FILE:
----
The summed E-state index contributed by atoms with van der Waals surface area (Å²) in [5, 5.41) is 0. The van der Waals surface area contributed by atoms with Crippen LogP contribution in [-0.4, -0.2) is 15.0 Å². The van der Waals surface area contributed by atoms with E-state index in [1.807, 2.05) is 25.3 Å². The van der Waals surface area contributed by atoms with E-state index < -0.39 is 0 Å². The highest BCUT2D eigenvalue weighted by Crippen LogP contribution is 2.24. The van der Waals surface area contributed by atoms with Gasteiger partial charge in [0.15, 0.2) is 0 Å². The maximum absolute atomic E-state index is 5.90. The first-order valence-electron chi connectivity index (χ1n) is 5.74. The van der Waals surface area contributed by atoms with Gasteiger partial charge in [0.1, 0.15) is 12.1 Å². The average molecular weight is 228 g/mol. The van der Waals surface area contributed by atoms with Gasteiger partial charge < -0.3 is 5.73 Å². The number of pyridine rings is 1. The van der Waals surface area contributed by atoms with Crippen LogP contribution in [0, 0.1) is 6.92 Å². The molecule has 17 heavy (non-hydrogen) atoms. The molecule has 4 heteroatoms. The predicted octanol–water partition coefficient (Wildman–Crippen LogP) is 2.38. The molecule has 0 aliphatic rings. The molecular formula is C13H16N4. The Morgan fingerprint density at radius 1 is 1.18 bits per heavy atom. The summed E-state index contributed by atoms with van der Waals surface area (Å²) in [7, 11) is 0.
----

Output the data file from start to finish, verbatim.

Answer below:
The summed E-state index contributed by atoms with van der Waals surface area (Å²) in [5, 5.41) is 0. The van der Waals surface area contributed by atoms with Crippen LogP contribution in [-0.4, -0.2) is 15.0 Å². The van der Waals surface area contributed by atoms with E-state index in [1.807, 2.05) is 25.3 Å². The van der Waals surface area contributed by atoms with E-state index < -0.39 is 0 Å². The highest BCUT2D eigenvalue weighted by Crippen LogP contribution is 2.24. The van der Waals surface area contributed by atoms with Gasteiger partial charge in [0.15, 0.2) is 0 Å². The maximum absolute atomic E-state index is 5.90. The first-order valence-electron chi connectivity index (χ1n) is 5.74. The van der Waals surface area contributed by atoms with Gasteiger partial charge in [0.1, 0.15) is 12.1 Å². The average molecular weight is 228 g/mol. The van der Waals surface area contributed by atoms with Gasteiger partial charge < -0.3 is 5.73 Å². The number of pyridine rings is 1. The van der Waals surface area contributed by atoms with Crippen LogP contribution in [0, 0.1) is 6.92 Å². The molecule has 17 heavy (non-hydrogen) atoms. The molecule has 4 heteroatoms. The predicted octanol–water partition coefficient (Wildman–Crippen LogP) is 2.38. The molecule has 0 aliphatic rings. The molecular formula is C13H16N4. The Morgan fingerprint density at radius 1 is 1.18 bits per heavy atom. The summed E-state index contributed by atoms with van der Waals surface area (Å²) in [7, 11) is 0.